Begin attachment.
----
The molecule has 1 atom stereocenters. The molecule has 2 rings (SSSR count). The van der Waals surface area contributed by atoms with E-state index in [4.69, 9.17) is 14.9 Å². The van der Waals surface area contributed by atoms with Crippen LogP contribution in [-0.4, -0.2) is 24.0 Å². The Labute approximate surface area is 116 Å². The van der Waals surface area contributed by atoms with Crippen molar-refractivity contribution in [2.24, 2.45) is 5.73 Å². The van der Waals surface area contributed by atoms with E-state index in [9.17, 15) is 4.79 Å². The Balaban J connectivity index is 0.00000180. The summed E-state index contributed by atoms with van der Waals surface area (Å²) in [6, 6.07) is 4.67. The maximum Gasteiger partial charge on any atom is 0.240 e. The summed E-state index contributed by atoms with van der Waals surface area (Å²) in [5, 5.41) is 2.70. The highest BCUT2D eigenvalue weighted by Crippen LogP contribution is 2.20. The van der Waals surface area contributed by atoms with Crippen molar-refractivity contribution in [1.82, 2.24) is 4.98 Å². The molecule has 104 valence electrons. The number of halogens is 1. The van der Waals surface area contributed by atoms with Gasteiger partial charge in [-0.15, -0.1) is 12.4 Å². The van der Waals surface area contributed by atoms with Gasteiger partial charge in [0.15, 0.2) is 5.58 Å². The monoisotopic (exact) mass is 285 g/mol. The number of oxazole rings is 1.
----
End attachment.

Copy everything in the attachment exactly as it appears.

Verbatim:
The molecule has 1 atom stereocenters. The molecule has 2 rings (SSSR count). The van der Waals surface area contributed by atoms with E-state index in [4.69, 9.17) is 14.9 Å². The van der Waals surface area contributed by atoms with Crippen LogP contribution in [-0.4, -0.2) is 24.0 Å². The Labute approximate surface area is 116 Å². The van der Waals surface area contributed by atoms with Crippen molar-refractivity contribution in [2.24, 2.45) is 5.73 Å². The van der Waals surface area contributed by atoms with E-state index in [9.17, 15) is 4.79 Å². The Balaban J connectivity index is 0.00000180. The summed E-state index contributed by atoms with van der Waals surface area (Å²) in [6, 6.07) is 4.67. The maximum Gasteiger partial charge on any atom is 0.240 e. The summed E-state index contributed by atoms with van der Waals surface area (Å²) in [5, 5.41) is 2.70. The highest BCUT2D eigenvalue weighted by Crippen LogP contribution is 2.20. The van der Waals surface area contributed by atoms with Crippen molar-refractivity contribution in [1.82, 2.24) is 4.98 Å². The molecule has 104 valence electrons. The number of halogens is 1. The van der Waals surface area contributed by atoms with Gasteiger partial charge in [-0.15, -0.1) is 12.4 Å². The van der Waals surface area contributed by atoms with Gasteiger partial charge in [0.15, 0.2) is 5.58 Å². The monoisotopic (exact) mass is 285 g/mol. The number of oxazole rings is 1.